One of my best friends is in Hawaii this week, two others are on a plane to Washington D.C. as I write and a couple of others are packing to go to Yukon. I am the “odd girl out” in my group of friends. Similar to the “buy local” philosophy, I tend to “travel around town.” Two regional events have traditionally been my “big trips” every year.
I loved my pilgrimages to Butch Anthony’s Doo-Nanny in Seale. The colorful folk art and equally colorful artists who created it made the sandy art-lined paths in Russell county seem to me like the streets paved with gold I heard about in church. I was in seventh heaven as I consorted with some of the great minds of my generation, people who make beauty out of what a throwaway society has cast off.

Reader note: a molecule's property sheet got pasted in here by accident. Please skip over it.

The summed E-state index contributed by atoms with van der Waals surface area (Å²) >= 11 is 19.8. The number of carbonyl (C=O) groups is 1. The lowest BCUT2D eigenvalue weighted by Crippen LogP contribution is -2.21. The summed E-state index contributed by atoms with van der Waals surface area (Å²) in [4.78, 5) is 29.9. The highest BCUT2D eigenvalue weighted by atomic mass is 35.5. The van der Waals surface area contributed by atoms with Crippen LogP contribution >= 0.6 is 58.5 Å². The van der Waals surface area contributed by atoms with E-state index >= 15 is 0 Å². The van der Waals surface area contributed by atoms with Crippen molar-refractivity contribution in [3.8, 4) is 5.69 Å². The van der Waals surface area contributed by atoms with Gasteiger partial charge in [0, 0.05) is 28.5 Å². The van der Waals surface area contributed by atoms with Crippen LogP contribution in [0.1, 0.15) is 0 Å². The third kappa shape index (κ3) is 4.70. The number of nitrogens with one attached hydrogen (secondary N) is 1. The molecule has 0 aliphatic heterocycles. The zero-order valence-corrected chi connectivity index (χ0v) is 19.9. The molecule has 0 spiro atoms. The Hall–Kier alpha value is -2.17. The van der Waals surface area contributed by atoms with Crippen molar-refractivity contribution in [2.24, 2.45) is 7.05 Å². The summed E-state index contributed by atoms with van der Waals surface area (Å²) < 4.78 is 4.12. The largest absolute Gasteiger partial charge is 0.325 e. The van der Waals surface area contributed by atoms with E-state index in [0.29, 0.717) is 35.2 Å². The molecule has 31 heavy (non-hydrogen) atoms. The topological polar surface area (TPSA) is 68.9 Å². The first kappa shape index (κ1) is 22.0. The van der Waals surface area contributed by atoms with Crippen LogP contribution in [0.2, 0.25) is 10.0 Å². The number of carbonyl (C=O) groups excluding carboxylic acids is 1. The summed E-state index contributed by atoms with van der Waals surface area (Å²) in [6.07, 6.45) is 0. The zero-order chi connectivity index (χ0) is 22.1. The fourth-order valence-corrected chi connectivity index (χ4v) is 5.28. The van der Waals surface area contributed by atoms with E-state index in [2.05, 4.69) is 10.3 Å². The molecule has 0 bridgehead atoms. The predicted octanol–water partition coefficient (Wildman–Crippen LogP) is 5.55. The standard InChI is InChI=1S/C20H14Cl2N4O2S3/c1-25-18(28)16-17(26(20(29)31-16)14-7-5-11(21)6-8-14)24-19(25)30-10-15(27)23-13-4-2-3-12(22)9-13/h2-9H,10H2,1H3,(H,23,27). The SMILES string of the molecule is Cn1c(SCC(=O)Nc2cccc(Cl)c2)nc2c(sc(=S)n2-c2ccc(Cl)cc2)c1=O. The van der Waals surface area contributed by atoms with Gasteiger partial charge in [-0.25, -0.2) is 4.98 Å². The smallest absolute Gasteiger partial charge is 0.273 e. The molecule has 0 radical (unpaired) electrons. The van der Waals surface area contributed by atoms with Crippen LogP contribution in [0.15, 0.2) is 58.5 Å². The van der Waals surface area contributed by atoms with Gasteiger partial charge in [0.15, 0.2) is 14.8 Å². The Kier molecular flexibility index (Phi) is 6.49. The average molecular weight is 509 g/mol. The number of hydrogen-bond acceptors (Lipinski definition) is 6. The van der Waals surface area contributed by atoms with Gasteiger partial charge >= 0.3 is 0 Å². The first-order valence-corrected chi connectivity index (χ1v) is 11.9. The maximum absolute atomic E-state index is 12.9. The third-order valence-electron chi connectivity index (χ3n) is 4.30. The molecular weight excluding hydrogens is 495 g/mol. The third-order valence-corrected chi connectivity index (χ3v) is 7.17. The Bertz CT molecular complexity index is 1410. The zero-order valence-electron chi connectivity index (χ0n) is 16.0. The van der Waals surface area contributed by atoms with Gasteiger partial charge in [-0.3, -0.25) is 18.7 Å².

The other event I have looked forward to every year is the Frank-N-Stein reception that artist Hugh Williams hosted for his elite group of art students every October for more than a decade. Hugh’s yard alone was a delight with its clever Halloween decorations, bottle trees, arches made from old doorframes, and seasonal bonfire. After viewing the art inside the studio, guests enjoyed hot dogs on the deck where a rubber arm reached out of an old bathtub filled with ice and drinks. Hugh passed away last week, leaving the earth richer for his having been here.
Both events have now come to an end, but I feel well traveled to have experienced them.
Marian Carcache welcomes
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